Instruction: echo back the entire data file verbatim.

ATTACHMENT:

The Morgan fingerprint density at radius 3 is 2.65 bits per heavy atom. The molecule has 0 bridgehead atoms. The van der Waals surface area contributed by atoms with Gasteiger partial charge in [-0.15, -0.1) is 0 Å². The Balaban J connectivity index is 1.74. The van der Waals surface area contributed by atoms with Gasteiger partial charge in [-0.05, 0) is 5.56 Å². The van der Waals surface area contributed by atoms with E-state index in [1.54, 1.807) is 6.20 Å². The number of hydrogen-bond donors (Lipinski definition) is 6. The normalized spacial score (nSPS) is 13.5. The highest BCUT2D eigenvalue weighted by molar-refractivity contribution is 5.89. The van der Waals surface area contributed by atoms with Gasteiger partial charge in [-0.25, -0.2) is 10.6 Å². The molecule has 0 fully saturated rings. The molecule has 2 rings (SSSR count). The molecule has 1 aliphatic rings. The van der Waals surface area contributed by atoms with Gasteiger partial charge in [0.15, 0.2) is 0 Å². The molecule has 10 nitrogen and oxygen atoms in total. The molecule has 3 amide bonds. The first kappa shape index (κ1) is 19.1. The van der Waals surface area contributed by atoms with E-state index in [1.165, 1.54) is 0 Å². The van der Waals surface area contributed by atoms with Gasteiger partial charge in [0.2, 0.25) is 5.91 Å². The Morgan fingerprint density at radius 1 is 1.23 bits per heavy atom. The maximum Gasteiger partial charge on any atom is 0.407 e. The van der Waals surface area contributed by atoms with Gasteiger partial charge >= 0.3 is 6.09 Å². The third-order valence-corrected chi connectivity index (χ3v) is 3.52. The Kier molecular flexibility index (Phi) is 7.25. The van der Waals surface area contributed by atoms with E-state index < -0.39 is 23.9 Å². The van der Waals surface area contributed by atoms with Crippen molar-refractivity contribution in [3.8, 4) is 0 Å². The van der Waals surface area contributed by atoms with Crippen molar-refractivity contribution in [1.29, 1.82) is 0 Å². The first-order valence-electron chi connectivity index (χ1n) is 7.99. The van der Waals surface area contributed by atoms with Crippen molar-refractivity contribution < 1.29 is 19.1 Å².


The Morgan fingerprint density at radius 3 is 2.65 bits per heavy atom. The molecule has 0 bridgehead atoms. The van der Waals surface area contributed by atoms with Gasteiger partial charge in [-0.15, -0.1) is 0 Å². The Balaban J connectivity index is 1.74. The van der Waals surface area contributed by atoms with Gasteiger partial charge in [-0.05, 0) is 5.56 Å². The van der Waals surface area contributed by atoms with E-state index in [1.54, 1.807) is 6.20 Å². The number of hydrogen-bond donors (Lipinski definition) is 6. The normalized spacial score (nSPS) is 13.5. The highest BCUT2D eigenvalue weighted by molar-refractivity contribution is 5.89. The van der Waals surface area contributed by atoms with Gasteiger partial charge in [-0.25, -0.2) is 10.6 Å². The molecule has 0 fully saturated rings. The molecule has 2 rings (SSSR count). The molecule has 1 aliphatic rings. The van der Waals surface area contributed by atoms with Gasteiger partial charge in [0.15, 0.2) is 0 Å². The molecule has 10 nitrogen and oxygen atoms in total. The molecule has 3 amide bonds. The first kappa shape index (κ1) is 19.1. The van der Waals surface area contributed by atoms with E-state index in [1.165, 1.54) is 0 Å². The van der Waals surface area contributed by atoms with Gasteiger partial charge in [0.2, 0.25) is 5.91 Å². The Morgan fingerprint density at radius 1 is 1.23 bits per heavy atom. The maximum Gasteiger partial charge on any atom is 0.407 e. The van der Waals surface area contributed by atoms with Gasteiger partial charge >= 0.3 is 6.09 Å². The third-order valence-corrected chi connectivity index (χ3v) is 3.52. The Kier molecular flexibility index (Phi) is 7.25. The van der Waals surface area contributed by atoms with E-state index < -0.39 is 23.9 Å². The van der Waals surface area contributed by atoms with Crippen molar-refractivity contribution in [3.8, 4) is 0 Å². The van der Waals surface area contributed by atoms with Crippen molar-refractivity contribution in [1.29, 1.82) is 0 Å². The first-order valence-electron chi connectivity index (χ1n) is 7.99. The van der Waals surface area contributed by atoms with Crippen molar-refractivity contribution < 1.29 is 19.1 Å².